You see, I work for McDonald’s in Denmark, where an agreement between our union and the company guarantees that workers older than 18 are paid at least $21 an hour. Employees younger than 18 make at least $15 — meaning teenagers working at McDonald’s in Denmark make more than two times what many adults in America earn working at the Golden Arches.
To anyone who says that fast-food jobs can’t be good jobs, I would answer that mine isn’t bad. In fact, parts of it are just fine. Under our union’s agreement with McDonald’s, for example, I receive paid sick leave that workers are still fighting for in many parts of the world. We also get overtime pay, guaranteed hours and at least two days off a week, unlike workers in most countries. At least 10 percent of the staff in any given restaurant must work at least 30 hours a week.
Many of the U.S. workers I meet make less than $9 an hour. And unlike in Denmark, where most fast-food workers are young people looking to make extra money while in school, the vast majority of U.S. fast-food workers are adults trying to support their families. Roughly 70 percent are in their 20s or older, according to a recent study, and more than a quarter are raising kids.
Jessica Davis, for example, who works at a McDonald’s in Chicago and has two daughters— one 4 years old and the other 4 months old. After working four years at McDonald’s, she makes $8.98 an hour and has no stable work schedule.
How can fast-food companies expect employees to work hard but not pay them enough to live on? All fast-food workers should be able to support themselves while helping large companies like McDonald’s make huge profits.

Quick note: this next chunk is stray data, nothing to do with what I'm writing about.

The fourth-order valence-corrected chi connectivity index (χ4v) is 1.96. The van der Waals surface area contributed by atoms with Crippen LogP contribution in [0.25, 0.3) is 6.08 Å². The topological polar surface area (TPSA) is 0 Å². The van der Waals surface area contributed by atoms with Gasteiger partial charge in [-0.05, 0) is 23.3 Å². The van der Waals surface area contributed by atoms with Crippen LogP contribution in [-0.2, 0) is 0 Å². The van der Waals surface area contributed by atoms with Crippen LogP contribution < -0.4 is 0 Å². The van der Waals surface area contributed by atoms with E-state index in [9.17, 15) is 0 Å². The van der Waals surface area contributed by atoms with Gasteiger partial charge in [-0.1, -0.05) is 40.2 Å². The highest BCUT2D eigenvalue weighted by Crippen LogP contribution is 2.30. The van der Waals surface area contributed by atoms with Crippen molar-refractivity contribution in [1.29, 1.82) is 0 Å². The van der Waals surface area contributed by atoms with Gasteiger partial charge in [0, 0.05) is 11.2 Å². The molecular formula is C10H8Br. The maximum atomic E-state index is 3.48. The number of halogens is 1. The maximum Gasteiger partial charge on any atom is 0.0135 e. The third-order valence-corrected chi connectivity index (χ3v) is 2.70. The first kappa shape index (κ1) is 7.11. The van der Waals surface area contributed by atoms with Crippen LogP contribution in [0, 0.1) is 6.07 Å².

Employees also deserve a voice in their workplace — as we have in Denmark — and McDonald’s should respect the right of employees in all countries to organize and speak for themselves.
McDonald’s didn’t give us our union. We had to fight for it. It was a five-year struggle that involved many demonstrations like the ones that will stretched across the globe on Thursday.
Last week, 200 workers at Wendy's, McDonald's, Burger King, Domino's and Taco Bell went on strike and joined workers at Car Washes, Supermarkets, and Airports throughout NYC in demanding better pay working conditions.
On December 6th we’re standing up to protect the right to organize!
Too many low wage workers rely on public assistance to get by in our economy. While workers throughout the city are making near or below minimum wage or are fighting to protect their wages and benefits, CEOs are making record incomes and their lobbyists are pushing our elected officials to cut spending on social programs and extend tax cuts for the richest 2%.
We won't stand for this. We won't stand policies that prioritize tax cuts for millionaires over funding programs that working families rely on. And we are telling workers who are struggling at work that we've got their back.
Stand with workers as they come together to demand better wages and working conditions and economic policy that’s good for all of us.
Today across NYC, fast food workers walked off the job and joined festive picket lines, calling for a living wage, fair working conditions, and a union. You can find out more, including how to support their efforts, at Fastfoodforward.org. For live updates on Twitter, use #fastfoodfwd. Also, today at 4pm, join us for a rally in Times Square to show support in person!
From Walmart to fast food, low wage workers are standing up and demanding more!
Today, NYC fast food workers from dozens of stores, including McDonald’s, Burger King, Domino’s, KFC, Taco Bell, Wendy’s and Papa John’s are walking out, in a historic one day strike for a fair unionization process, decent wages, reasonable scheduling, paid sick days and an end to retaliation.
Put these multi-billion dollar corportations on notice: these workers do not stand alone.
Thursday, Nov. 29th 4:00 pm Rally at the Times Square McDonald's
220 West 42nd Street (between 7th & 8th Ave.)
Friday, Nov. 30th Show solidarity with striking workers as they go back to for work. Collective action is protected under U.S. labor law, and the workers are asking the community to be on-site at fast food locations around the city to support them as they return to the job.
Sign up for a shift on Friday by RSVPing to email@example.com. Two shifts are available: 5:30am-8:30am and 9:30am-12:30pm. Meet-up locations are all over the city, including Manhattan (310 W. 43rd St.) and Brooklyn (2-4 Nevins).